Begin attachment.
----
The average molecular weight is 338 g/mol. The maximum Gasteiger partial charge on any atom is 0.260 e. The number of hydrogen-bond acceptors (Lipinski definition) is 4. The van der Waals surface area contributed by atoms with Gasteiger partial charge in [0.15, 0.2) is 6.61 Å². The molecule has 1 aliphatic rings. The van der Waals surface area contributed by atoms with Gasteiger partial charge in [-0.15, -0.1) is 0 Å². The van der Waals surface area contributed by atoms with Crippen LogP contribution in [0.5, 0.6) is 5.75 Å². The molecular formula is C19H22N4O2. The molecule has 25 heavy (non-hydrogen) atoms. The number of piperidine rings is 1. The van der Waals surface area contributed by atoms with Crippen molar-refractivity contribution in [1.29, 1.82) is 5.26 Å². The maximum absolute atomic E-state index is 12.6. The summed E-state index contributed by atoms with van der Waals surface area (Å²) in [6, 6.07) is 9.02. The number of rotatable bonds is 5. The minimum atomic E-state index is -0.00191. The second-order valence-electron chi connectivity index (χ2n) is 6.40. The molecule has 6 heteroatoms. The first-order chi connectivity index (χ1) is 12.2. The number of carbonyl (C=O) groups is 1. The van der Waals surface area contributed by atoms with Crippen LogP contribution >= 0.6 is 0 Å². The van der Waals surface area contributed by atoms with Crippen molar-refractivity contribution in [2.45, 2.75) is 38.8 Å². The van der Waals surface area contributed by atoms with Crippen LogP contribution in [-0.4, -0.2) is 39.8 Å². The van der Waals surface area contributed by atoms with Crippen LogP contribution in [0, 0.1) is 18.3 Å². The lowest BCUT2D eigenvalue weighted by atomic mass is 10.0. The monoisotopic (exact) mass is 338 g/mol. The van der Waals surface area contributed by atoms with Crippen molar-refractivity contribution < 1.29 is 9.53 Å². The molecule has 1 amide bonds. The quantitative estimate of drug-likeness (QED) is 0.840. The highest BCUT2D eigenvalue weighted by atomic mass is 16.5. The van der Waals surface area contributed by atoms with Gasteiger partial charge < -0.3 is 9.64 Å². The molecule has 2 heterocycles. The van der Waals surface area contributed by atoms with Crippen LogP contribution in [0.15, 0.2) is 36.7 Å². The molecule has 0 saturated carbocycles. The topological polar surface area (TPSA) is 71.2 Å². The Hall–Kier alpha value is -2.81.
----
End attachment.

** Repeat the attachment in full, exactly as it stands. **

The average molecular weight is 338 g/mol. The maximum Gasteiger partial charge on any atom is 0.260 e. The number of hydrogen-bond acceptors (Lipinski definition) is 4. The van der Waals surface area contributed by atoms with Gasteiger partial charge in [0.15, 0.2) is 6.61 Å². The molecule has 1 aliphatic rings. The van der Waals surface area contributed by atoms with Gasteiger partial charge in [-0.15, -0.1) is 0 Å². The van der Waals surface area contributed by atoms with Crippen LogP contribution in [0.5, 0.6) is 5.75 Å². The molecular formula is C19H22N4O2. The molecule has 25 heavy (non-hydrogen) atoms. The number of piperidine rings is 1. The van der Waals surface area contributed by atoms with Crippen molar-refractivity contribution in [1.29, 1.82) is 5.26 Å². The maximum absolute atomic E-state index is 12.6. The summed E-state index contributed by atoms with van der Waals surface area (Å²) in [6, 6.07) is 9.02. The number of rotatable bonds is 5. The minimum atomic E-state index is -0.00191. The second-order valence-electron chi connectivity index (χ2n) is 6.40. The molecule has 6 heteroatoms. The first-order chi connectivity index (χ1) is 12.2. The number of carbonyl (C=O) groups is 1. The van der Waals surface area contributed by atoms with Crippen LogP contribution >= 0.6 is 0 Å². The van der Waals surface area contributed by atoms with Crippen molar-refractivity contribution in [2.45, 2.75) is 38.8 Å². The van der Waals surface area contributed by atoms with Crippen LogP contribution in [-0.4, -0.2) is 39.8 Å². The van der Waals surface area contributed by atoms with Crippen LogP contribution in [0, 0.1) is 18.3 Å². The lowest BCUT2D eigenvalue weighted by atomic mass is 10.0. The monoisotopic (exact) mass is 338 g/mol. The van der Waals surface area contributed by atoms with Crippen molar-refractivity contribution < 1.29 is 9.53 Å². The molecule has 1 amide bonds. The quantitative estimate of drug-likeness (QED) is 0.840. The highest BCUT2D eigenvalue weighted by atomic mass is 16.5. The van der Waals surface area contributed by atoms with Gasteiger partial charge < -0.3 is 9.64 Å². The molecule has 2 heterocycles. The van der Waals surface area contributed by atoms with Crippen LogP contribution in [0.15, 0.2) is 36.7 Å². The molecule has 0 saturated carbocycles. The topological polar surface area (TPSA) is 71.2 Å². The Hall–Kier alpha value is -2.81.